Beyond 72 hours the models suggest a new mini-low pressure system is to race from off the Kuril's east joining the slower moving broader low in the Eastern Bering Sea and adjunct weak west winds forecast repositioned in the Central Gulf. Winds in this new low to reach 45-50 kts as it passes over the dateline Friday night (11/9) at 45N 178W aimed due east and continuing on into the Gulf into Sunday, rising a little more to the north and joining the main low now repositioned in the Northern Gulf. Seas building to near 30 ft on Saturday building to 36 ft Sunday at 50N 150W aimed slightly north of the 310 degree path to Northern CA and 1400 nmiles out and aimed better at the Pacific Northwest. This system to continue east early next week while slowly fading and moving into Northern Canada early Tuesday (11/13). If all this occurs as forecast some form of intermediate class swell could high the San Francisco area late Sunday pushing south with larger advanced class swell arriving mid-next week. But odds low of any particular outcome at this early day, especially looking at the models track record as of late. At least it's something to monitor.

 

South Pacific

Beyond 72 hours no winds greater than 35 kts are forecast and incapable of generating swell of interest.

Details to follow...

****

External Reference Material: El Nino Southern Oscillation (ENSO), Madden Julian Oscillation (MJO) , Pacific Decadal Oscillation (PDO) , Southern Oscillation Index (SOI) , Kelvin Wave

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Local Interest

Sharkwater: There's a new feature film called Sharkwater that is hitting theaters November 2nd. Sharkwater is an award winning documentary (22 international film awards including the UN and Cannes) that broke box office records in Canada, opening to bigger numbers than any documentary in history save Fahrenheit 911 and Supersize Me. It is a conservation film that demonstrates that the biggest influence on the air we breathe, and global warming is life in the oceans except life in the oceans is being wiped out. Shark populations have dropped 90% in the last 30 years alone, and the oceans continue to be destroyed because nobody knows that it's happening Learn more here: http://www.sharkwater.com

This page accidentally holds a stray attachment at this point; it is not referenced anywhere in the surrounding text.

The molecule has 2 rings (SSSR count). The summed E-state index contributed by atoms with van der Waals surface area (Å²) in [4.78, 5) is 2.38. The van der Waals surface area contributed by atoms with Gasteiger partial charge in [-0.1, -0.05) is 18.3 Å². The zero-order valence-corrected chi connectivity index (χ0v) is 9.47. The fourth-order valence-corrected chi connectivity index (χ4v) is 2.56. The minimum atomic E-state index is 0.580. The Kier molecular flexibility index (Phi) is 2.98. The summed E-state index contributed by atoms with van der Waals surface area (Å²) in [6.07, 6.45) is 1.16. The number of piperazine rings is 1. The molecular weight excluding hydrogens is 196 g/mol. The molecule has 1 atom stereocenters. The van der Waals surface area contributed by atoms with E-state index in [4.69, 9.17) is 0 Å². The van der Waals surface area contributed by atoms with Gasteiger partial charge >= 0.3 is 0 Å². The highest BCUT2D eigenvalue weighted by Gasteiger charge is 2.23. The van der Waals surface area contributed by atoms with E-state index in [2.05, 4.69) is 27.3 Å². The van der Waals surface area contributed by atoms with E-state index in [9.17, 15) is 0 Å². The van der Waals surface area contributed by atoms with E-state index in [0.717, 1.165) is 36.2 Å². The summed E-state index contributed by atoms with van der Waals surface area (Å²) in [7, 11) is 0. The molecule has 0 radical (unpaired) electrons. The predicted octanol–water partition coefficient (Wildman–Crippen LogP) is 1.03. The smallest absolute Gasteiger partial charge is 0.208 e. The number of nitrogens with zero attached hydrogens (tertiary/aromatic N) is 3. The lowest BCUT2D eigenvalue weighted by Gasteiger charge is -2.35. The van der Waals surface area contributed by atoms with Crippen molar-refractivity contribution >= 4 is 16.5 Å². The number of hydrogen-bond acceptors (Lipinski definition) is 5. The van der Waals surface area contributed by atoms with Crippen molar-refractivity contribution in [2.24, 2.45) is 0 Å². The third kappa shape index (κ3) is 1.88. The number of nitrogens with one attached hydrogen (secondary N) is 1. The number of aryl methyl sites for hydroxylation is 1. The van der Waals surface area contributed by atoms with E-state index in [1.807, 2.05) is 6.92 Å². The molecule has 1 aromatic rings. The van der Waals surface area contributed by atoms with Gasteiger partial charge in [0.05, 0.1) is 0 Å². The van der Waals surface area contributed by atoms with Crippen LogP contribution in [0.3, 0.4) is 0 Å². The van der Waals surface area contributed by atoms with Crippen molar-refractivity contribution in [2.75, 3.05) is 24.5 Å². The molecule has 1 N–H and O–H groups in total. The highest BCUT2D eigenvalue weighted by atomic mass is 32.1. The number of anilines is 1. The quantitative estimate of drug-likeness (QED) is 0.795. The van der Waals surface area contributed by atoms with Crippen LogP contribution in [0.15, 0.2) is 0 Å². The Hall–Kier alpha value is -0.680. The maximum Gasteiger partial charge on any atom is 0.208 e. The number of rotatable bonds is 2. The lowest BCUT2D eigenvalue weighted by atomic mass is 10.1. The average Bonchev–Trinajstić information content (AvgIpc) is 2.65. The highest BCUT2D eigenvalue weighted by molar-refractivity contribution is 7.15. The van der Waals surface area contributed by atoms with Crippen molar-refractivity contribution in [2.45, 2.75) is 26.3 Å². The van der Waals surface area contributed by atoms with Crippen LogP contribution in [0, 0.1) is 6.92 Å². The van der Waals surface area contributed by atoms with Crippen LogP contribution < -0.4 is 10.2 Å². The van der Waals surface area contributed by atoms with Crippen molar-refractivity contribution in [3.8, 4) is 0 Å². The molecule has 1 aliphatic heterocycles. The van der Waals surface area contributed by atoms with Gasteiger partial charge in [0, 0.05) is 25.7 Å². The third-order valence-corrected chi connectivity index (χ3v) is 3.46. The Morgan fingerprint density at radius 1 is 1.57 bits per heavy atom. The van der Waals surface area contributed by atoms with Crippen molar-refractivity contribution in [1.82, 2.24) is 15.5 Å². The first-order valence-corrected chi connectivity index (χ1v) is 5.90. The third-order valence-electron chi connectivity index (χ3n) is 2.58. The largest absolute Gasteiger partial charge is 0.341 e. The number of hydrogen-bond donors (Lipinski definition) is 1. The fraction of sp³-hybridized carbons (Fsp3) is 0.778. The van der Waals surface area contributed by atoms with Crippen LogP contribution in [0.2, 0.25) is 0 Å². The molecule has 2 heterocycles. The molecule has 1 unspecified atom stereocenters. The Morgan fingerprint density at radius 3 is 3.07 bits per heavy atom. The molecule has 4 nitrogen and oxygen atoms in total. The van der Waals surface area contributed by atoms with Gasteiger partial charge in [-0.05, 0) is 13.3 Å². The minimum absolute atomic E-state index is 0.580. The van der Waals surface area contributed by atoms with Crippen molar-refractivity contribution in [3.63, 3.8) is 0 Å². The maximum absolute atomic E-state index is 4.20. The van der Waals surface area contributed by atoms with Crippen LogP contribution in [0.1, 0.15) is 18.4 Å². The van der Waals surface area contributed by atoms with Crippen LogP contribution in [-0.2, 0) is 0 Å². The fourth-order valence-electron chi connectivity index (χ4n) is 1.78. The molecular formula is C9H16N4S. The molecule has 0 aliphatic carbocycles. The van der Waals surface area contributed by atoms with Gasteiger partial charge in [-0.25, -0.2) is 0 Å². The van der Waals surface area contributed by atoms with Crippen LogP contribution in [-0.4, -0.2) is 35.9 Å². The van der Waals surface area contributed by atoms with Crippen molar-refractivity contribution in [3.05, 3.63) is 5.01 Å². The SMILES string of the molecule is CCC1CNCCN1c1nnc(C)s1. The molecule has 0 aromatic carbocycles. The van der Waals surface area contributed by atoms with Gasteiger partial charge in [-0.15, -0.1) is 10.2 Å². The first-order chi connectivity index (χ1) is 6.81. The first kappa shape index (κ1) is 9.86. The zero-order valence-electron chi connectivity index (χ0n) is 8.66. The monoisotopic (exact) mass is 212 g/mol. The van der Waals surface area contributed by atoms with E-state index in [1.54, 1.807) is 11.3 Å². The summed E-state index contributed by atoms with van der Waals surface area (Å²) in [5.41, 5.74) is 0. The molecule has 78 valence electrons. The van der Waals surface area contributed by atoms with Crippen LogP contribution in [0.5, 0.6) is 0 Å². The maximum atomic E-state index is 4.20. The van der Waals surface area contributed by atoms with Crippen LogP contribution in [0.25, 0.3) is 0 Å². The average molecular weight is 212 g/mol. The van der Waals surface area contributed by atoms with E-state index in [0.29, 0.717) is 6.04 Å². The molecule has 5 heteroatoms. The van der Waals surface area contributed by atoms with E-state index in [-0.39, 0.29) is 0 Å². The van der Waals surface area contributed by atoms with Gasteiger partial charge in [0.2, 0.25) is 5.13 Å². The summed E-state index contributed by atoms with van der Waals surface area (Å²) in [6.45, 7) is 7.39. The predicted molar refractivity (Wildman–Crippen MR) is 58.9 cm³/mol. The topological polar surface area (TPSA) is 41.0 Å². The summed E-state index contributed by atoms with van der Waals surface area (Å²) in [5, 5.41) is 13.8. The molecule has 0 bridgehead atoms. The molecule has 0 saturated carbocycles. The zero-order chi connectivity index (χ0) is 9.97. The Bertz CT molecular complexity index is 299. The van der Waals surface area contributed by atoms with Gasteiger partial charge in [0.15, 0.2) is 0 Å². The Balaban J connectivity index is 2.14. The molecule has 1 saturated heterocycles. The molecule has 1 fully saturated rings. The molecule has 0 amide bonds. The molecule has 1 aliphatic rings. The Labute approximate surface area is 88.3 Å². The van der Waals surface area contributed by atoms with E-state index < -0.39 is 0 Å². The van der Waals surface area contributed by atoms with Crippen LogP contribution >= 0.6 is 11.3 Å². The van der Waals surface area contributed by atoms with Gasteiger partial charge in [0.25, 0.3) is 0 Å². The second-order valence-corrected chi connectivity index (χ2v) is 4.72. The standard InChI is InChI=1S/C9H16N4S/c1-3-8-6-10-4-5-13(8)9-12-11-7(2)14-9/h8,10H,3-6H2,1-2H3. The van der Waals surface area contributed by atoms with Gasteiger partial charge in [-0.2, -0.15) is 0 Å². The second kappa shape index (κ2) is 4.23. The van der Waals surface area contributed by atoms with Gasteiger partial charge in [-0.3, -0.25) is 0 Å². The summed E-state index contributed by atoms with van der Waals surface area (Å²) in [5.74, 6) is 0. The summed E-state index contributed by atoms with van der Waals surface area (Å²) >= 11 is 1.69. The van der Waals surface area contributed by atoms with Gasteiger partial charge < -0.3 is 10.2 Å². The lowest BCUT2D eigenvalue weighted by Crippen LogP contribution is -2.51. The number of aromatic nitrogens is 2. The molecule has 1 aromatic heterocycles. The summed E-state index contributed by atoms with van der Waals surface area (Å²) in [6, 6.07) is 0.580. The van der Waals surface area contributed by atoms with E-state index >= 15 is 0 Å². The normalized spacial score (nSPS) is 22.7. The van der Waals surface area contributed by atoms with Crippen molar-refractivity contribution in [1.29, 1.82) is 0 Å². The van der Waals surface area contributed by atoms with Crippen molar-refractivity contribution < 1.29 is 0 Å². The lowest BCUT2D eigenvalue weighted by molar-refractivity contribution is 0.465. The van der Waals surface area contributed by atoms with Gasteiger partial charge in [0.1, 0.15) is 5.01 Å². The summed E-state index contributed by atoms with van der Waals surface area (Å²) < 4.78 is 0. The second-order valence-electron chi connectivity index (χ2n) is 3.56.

Tom Jones California Paddle: California Paddle 2007 is a world record-breaking expedition by Tom Jones, an extreme endurance athlete and environmental activist. Tom will become the first person in history to paddle the entire 1250-mile coast of California on nothing more than a 14-ft. paddleboard. Tom is drawing world-wide attention to the problem of plastic pollution in our oceans. A recent study has found that there is six times more plastic in the ocean than plankton off the coast of California. See more here: http://www.californiapaddle.com/

Bluewater Gold Rush: The first and only chronicle of the California sea urchin dive fishery. Diving, surfing, comedy, and tragedy on and under the waves of California. "A quintessential tale of California ... dramas of adventure and loss on and under the sea" We read it and it's a great story about the bloom of the urchin diving boom in the 70's and the few lucky souls who were right there when it took off. An easy read that's hard to put down. The trials and success of a 'real' California dream right down to it's core. Check it out here: http://www.bluewatergoldrush.com

Submit your story to 'Surfings Greatest Misadventures: Vol. 2': DEADLINE: January 15th, 2008 Casagrande Press is seeking stories, articles, and essays on the general subject of surfing misadventure for publication in Surfings Greatest Misadventures: Volume 2. We are looking for nonfiction, first-person surf stories of bad judgment calls, pranks, comical/ironic episodes, disaster, attacking predators, misfortune, injury, loss of wit or limb, panic, critical conditions, contest meltdowns, everyday fears, surf trips gone wrong or the out-of-water episodes that surround surfing. We are looking for well-written stories that tell a good tale, reflect a culture, and develop the depth of the characters involved. We also like stories that have a tight narrative tension and a payoff at the end. Open to writers and surfers of any level. There is no fee to submit a story. We will consider previously published stories. To see more info on the first book visit www.thesurfbook.com. Submit online at www.casagrandepress.com

Waveriders Gallery: Check out this collection of high quality artwork all related to waves and the ocean. Surf Paintings, Photography, Posters, Books, Boards and exhibits all produced by a variety of top artists provide a beautiful selection of pieces to chose from. Take and look and see some of the stunning work available from these artists. http://www.waveridersgallery.net/